SOLVED - $250 Let$r\geq 1$and define$T(n,r)$to be maximal such that there exists a family$\mathcal{F}$of subsets of$\{1,\ldots,n\}$of size$T(n,r)$such that$\lvert A\cap B\rvert\neq r$for all$A,B\in \mathcal{F}$. Estimate$T(n,r)$for$r\geq 2$. In particular, is it true that for every$\epsilon>0$there exists$\delta>0$such that for all$\epsilon n<r<(1/2-\epsilon) n$we have $T(n,r)<(2-\delta)^n?$ It is trivial that$T(n,0)=2^{n-1}$. Frankl and Füredi [FrFu84] proved that, for fixed$r$and$n$sufficiently large in terms of$r$, the maximal$T(n,r)$is achieved by taking $\mathcal{F} = \left\{ A\subseteq \{1,\ldots,n\} : \lvert A\rvert> \frac{n+r}{2}\textrm{ or }\lvert A\rvert < r\right\}$ when$n+r$is odd, and $\mathcal{F} = \left\{ A\subseteq \{1,\ldots,n\} : \lvert A\backslash \{1\}\rvert\geq \frac{n+r}{2}\textrm{ or }\lvert A\rvert < r\right\}$ when$n+r$is even. (Frankl [Fr77b] had earlier proved this for$r=1$and all$n$.) An affirmative answer to the second question implies that the chromatic number of the unit distance graph in$\mathbb{R}^n$(with two points joined by an edge if the distance between them is$1$) grows exponentially in$n\$, which was proved by alternative methods by Frankl and Wilson [FrWi81] - see [704].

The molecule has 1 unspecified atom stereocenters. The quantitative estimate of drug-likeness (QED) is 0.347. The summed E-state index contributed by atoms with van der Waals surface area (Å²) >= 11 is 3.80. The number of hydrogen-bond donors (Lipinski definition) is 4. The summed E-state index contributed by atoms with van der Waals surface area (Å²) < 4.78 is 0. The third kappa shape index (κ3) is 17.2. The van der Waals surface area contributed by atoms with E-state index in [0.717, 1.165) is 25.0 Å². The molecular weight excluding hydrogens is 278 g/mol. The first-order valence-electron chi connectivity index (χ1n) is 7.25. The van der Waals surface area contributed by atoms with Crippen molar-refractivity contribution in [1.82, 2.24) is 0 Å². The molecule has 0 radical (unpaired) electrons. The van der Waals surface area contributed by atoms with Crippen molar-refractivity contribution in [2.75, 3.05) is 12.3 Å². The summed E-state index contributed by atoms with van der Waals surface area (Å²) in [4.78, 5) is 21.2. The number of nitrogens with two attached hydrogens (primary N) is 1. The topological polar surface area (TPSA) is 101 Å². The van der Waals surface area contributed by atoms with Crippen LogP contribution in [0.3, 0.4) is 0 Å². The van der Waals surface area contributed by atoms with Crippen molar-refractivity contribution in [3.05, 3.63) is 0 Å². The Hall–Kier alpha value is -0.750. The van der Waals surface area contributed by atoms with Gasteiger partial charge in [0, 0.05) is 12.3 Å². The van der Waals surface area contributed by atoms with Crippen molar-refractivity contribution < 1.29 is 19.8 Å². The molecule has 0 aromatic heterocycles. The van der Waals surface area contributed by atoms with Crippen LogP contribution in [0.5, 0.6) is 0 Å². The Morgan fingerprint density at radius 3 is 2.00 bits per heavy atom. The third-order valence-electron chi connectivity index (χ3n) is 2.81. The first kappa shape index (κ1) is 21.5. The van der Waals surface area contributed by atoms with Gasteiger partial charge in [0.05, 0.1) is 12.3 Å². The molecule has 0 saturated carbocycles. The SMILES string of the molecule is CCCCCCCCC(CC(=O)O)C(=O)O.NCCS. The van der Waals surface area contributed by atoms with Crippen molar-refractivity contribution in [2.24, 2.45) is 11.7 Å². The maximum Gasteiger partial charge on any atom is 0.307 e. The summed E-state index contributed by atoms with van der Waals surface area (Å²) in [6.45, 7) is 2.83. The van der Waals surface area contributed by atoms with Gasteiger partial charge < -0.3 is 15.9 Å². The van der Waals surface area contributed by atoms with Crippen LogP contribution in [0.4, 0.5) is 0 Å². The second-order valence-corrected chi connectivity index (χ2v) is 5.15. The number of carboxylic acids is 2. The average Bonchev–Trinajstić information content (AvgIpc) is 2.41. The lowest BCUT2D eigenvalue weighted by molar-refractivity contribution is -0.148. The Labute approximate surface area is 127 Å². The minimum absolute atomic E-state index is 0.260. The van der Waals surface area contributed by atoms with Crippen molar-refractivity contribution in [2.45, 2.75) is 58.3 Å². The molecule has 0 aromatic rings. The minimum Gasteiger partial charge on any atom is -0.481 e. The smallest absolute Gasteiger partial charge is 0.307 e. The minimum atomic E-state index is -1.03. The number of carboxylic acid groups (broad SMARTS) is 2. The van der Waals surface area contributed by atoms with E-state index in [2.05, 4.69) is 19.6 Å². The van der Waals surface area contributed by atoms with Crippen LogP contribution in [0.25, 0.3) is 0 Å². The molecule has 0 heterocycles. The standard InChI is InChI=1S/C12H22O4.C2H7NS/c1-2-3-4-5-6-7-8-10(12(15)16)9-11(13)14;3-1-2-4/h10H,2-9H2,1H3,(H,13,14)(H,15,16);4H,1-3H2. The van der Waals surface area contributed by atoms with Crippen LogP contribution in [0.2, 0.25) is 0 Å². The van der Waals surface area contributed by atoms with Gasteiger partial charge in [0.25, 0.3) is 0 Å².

The answer to the second question is yes, proved by Frankl and Rödl [FrRo87].